Passing the house, I have something in my mind that I didn't know 25 years ago: These people are sitting on cavities in the earth, on underground passages that no longer exist. Exactly in those days when the Welsh people in Macfarlane's book probably disposed of their cars most busily in nature, the galleries here in Northern Alsace were filled to the brim: with hazardous waste, as it is called today. In the 1960s, people were certain that the earth would graciously absorb and swallow everything. Away from their eyes, from their mind. Earth would eat it, transform it. You just have to wait long enough and humus would be formed out of dirt!
Petroleum distillery (1885) in Pechelbronn / Alsace (Photo: Archive of the French National Petroleum Museum, with friendly permission). Living on the edges for centuries ...

Waking up now, I see the picture as sharp as an afterimage on the retina: A family sits with their friends in self-forgotten, stylish enjoyment right on the edge of the abyss, strangely united with the legacy that not even the most modern specialist company could salvage. A flash of light in my half-sleep - and I see another family sitting together, not so far away, just another hike far away. They are poor and dirty, the cottage rather a small hut with a single cow in the narrow garden, at the edge of a village, which makes an irritating impression. It should look rural, but the whole forest has been deforested. It should lie quietly in the midday rest, but through the main street one vehicle after the other drives, fully loaded. It hammers and clanks and scrapes and makes in that strange village.

I see the adults putting their heads together. One of them has a graphite pencil in his hand, writing down with awkward letters what the others are persuading him to do. He is the only one at the table who can write. They are all angry and upset because they feel that something has been wrong in this village for a long time. The cows die, when they drink from the forest brook. The children become strangely pale, wither away, simply fading out like lamps that no longer have enough petroleum. Worst of all, their harvests are at risk because the weather is going crazy. At first they didn't want to believe that the storms were more severe, the summers hotter. Now they have identified the culprit. They are poor, but not idiots, their families have been working this land for generations.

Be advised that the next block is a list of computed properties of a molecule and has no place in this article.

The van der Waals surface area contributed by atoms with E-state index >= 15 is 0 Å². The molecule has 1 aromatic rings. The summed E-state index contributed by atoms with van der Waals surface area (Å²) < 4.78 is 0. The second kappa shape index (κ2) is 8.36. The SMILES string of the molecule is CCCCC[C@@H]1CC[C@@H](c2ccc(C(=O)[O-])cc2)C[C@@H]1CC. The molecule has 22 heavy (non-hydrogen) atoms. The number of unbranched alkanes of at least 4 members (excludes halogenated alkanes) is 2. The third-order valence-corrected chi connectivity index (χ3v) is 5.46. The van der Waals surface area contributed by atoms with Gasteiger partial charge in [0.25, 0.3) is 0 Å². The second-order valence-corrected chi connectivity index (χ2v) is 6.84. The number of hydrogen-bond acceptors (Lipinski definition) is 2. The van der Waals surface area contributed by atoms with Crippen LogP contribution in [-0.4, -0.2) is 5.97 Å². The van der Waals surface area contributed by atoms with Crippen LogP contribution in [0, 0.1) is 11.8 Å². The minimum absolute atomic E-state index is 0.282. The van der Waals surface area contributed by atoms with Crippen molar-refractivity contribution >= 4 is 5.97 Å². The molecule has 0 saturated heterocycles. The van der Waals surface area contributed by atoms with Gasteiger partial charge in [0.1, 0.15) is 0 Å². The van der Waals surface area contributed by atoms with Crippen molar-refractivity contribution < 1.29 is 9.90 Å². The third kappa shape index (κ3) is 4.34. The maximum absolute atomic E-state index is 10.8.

It is the French king in distant Paris, it is the rich aristocrats and bonzes who cut down whole forests in the countryside for their hunts. And above all, a man is to blame who actually brought them their livelihood, but who is now destroying the last of nature. They are all too greedy for mineral resources. The peasants hit the bare wooden table with their fists and dictate furiously. What the man writes will go down in history as one of the first petitions to the king about environmental protection. Hundreds of years later people will know how right these farmers were. The devastating logging has completely changed the microclimate in the village, handling chemicals containing arsenic poisons their water and soil. Almost forgotten today, this cottage is the beginning of what would be called an ecological uprising today. The miners will participate.

And so the beginning of a text is born in semi-sleep, in the intermediate world of inner images, in which this mysterious group of trees will grow. It will draw a link to borderlands between the human urge to explore, human curiosity, joy of experimentation and a world that will consist only of greed, striving for profit and exploitation. Even before the French Revolution. This is a world that is still threatening to explode in barrels and loose sewage, chemicals and concrete under our feet. I am brightly awake and dig like an archaeologist in a big old cardboard box with material. Somewhere a copy of this petition to the king must still lie ...